Wealden councillors back budget and council tax rise

One of the most contentious parts of the budget is the introduction of a charge on green waste bins
One of the most contentious parts of the budget is the introduction of a charge on green waste bins

Wealden councillors have backed proposals to increase council tax by 2.7 per cent.

At a meeting on Wednesday (February 20), Conservative-controlled Wealden District Council set its budget for 2019/20, including a £5 annual increase in its share of council tax.

According to council documents, the increase means the average Band D council taxpayer will pay the district council £3.70 a week – an increase of 10p on last year.

Introducing the budget proposals, council leader Bob Standley said: “I think we are all aware that local government financing is challenging, to say the least, and has been for many years.

“But, as I have said in previous budget presentations, Wealden has weathered that storm and I want to thank all the finance team for all the work they have put in, not only in the last year but in previous years.

“The most significant change in the budget relates to the cost of waste collection.

“The new contractor Biffa starts in July and the additional cost to collection is £1.4m. In addition, recyclate and residual waste will be sent to East Sussex County Council as the disposal authority which adds another £1.3m.

“Charging for the opt-in – and it is an opt-in – service of garden waste [collection] is budgeted to receive £1.5m, which leaves a net £1.2m to be found through council tax.”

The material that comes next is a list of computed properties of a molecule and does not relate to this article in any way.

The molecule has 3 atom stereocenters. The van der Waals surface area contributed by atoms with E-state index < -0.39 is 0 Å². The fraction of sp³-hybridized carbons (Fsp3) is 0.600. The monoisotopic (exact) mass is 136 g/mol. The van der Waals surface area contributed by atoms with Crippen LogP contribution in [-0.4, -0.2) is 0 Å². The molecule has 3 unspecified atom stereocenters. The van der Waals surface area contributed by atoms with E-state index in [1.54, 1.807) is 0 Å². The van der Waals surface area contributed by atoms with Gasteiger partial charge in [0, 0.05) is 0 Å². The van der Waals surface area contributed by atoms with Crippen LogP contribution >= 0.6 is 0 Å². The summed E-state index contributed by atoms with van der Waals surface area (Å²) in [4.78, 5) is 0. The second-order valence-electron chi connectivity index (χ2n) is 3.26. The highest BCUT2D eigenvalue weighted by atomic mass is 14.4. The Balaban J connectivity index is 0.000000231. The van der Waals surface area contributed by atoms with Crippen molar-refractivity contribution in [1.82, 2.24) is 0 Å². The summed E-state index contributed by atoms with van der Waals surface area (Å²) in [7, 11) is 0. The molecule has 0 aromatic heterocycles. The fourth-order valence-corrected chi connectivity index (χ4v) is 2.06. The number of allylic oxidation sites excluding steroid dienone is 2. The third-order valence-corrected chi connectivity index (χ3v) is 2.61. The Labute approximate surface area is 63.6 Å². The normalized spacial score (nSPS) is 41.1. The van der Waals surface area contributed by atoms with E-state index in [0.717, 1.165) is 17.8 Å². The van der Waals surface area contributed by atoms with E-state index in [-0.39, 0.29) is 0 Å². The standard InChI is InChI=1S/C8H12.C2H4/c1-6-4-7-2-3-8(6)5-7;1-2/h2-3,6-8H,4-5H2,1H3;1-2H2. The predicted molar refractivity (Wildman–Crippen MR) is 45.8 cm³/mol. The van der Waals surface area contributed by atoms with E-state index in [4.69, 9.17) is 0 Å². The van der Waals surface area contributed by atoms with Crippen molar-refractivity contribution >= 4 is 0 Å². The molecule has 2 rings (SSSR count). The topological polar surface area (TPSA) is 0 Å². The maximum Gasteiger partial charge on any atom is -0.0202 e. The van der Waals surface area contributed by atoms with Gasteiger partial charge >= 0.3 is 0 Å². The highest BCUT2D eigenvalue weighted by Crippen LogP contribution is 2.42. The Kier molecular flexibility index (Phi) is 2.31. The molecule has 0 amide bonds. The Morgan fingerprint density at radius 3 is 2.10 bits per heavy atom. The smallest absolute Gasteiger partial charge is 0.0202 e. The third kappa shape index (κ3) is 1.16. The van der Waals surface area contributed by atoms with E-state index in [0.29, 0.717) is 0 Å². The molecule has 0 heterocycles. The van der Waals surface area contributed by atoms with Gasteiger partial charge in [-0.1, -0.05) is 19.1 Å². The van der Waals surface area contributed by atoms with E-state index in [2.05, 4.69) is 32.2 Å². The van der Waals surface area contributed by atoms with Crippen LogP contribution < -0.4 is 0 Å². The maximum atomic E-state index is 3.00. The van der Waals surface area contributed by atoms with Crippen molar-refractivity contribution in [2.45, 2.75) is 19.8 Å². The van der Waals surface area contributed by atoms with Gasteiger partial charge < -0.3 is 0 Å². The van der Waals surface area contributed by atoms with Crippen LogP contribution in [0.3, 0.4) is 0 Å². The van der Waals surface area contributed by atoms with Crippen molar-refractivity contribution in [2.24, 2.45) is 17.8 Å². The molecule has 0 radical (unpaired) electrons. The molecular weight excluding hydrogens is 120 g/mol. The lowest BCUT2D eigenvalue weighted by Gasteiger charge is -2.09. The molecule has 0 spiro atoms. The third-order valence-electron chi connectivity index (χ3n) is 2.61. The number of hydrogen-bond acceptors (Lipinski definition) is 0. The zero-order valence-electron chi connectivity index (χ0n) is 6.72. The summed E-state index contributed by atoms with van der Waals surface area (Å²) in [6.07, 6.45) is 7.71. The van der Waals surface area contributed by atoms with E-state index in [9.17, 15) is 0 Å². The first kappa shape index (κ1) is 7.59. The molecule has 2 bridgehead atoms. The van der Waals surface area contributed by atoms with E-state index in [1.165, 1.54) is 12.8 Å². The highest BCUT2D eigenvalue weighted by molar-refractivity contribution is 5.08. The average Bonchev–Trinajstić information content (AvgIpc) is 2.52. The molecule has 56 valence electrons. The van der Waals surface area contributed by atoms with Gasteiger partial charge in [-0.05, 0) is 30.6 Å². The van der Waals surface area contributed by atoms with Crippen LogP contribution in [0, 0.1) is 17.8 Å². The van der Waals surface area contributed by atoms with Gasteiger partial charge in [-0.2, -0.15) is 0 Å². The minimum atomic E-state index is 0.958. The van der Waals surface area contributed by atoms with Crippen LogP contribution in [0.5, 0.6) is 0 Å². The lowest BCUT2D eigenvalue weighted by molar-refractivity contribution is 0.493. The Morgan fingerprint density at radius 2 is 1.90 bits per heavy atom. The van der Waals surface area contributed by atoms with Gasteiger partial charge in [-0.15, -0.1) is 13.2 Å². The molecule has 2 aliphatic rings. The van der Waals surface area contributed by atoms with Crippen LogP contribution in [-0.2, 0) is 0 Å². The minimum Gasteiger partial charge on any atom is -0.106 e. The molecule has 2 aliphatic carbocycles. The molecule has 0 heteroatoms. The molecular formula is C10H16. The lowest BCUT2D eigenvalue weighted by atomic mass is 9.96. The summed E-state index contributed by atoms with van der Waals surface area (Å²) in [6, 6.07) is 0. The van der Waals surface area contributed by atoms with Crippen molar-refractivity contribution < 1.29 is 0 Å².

Cllr Standley also spoke about further reductions in Government funding and increased income from the council’s commercial projects, including the Horam crematorium and the Vicarage Field shopping centre.

He said: “The commercial projects will make a significant contribution to income in 2019/20 and replace some of the money Government feels no longer able to give local government.”

He also welcomed how Government plans for so-called negative Revenue Support Grant (RSG) had been abandoned, meaning the council will retain around £875,000 originally intended to be paid to the treasury.

However he warned of a need to find further savings in future, estimated at around £500,000 a year between 2020/21 and 2023/24

While the proposals won the support of the majority of councillors, members of the Independent Democrat Group abstained from the vote.

Stephen Shing, the group’s leader, criticised the council for raising council tax and introducing charges to collect garden waste bins.

Cllr Shing said: “I would like to restate that our group is strongly against this council tax bypass by increasing garden waste [collections] by £50.

“It has also been said the charge of £50 for garden waste will increase 15 per cent of council tax set.

“Councillors Standley and Galley said people have a choice but the fact is there is no choice. Residents have to pay for the wrong decision to outsource the waste collection service and the appointment of the wrong contractors.”

Cllr Shing’s comments came in for criticism from several Conservative councillors, including the council’s lead member for economic development and waste management Roy Galley.

Cllr Galley said: “I do have to say, very firmly, that Cllr Shing is talking a total load of rubbish.

“He seemed to be suggesting that taxpayers are paying for contracting out. No, we’ve saved £5m over five years.

“If Cllr Shing [doesn’t] want that saving, well are you going to put council tax or what are you going to slash in terms of our services.

“It is your responsibility Cllr Shing to say what you would do. What savings are you going to make?”

At a final vote the budget was set with 42 councillors in favour and three abstentions. A total of 10 councillors were not present at the meeting.